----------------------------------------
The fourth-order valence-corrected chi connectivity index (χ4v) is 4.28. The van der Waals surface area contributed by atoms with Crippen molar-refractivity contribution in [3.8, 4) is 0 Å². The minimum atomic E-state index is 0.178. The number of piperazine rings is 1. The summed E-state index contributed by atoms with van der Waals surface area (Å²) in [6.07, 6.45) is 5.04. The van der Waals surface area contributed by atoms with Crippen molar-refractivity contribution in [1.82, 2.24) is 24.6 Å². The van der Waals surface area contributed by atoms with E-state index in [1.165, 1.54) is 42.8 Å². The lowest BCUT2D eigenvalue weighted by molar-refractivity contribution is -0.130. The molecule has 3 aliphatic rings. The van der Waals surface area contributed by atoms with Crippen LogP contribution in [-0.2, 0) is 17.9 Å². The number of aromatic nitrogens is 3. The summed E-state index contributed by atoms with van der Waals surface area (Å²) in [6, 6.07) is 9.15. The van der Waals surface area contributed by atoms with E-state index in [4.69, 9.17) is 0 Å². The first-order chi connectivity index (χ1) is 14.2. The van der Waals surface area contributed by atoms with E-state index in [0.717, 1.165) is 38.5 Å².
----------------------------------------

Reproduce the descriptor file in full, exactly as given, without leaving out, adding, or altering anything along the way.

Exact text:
The fourth-order valence-corrected chi connectivity index (χ4v) is 4.28. The van der Waals surface area contributed by atoms with Crippen molar-refractivity contribution in [3.8, 4) is 0 Å². The minimum atomic E-state index is 0.178. The number of piperazine rings is 1. The summed E-state index contributed by atoms with van der Waals surface area (Å²) in [6.07, 6.45) is 5.04. The van der Waals surface area contributed by atoms with Crippen molar-refractivity contribution in [1.82, 2.24) is 24.6 Å². The van der Waals surface area contributed by atoms with E-state index in [1.165, 1.54) is 42.8 Å². The lowest BCUT2D eigenvalue weighted by molar-refractivity contribution is -0.130. The molecule has 3 aliphatic rings. The van der Waals surface area contributed by atoms with Crippen LogP contribution in [-0.2, 0) is 17.9 Å². The number of aromatic nitrogens is 3. The summed E-state index contributed by atoms with van der Waals surface area (Å²) in [6, 6.07) is 9.15. The van der Waals surface area contributed by atoms with E-state index in [4.69, 9.17) is 0 Å². The first-order chi connectivity index (χ1) is 14.2. The van der Waals surface area contributed by atoms with E-state index in [0.717, 1.165) is 38.5 Å².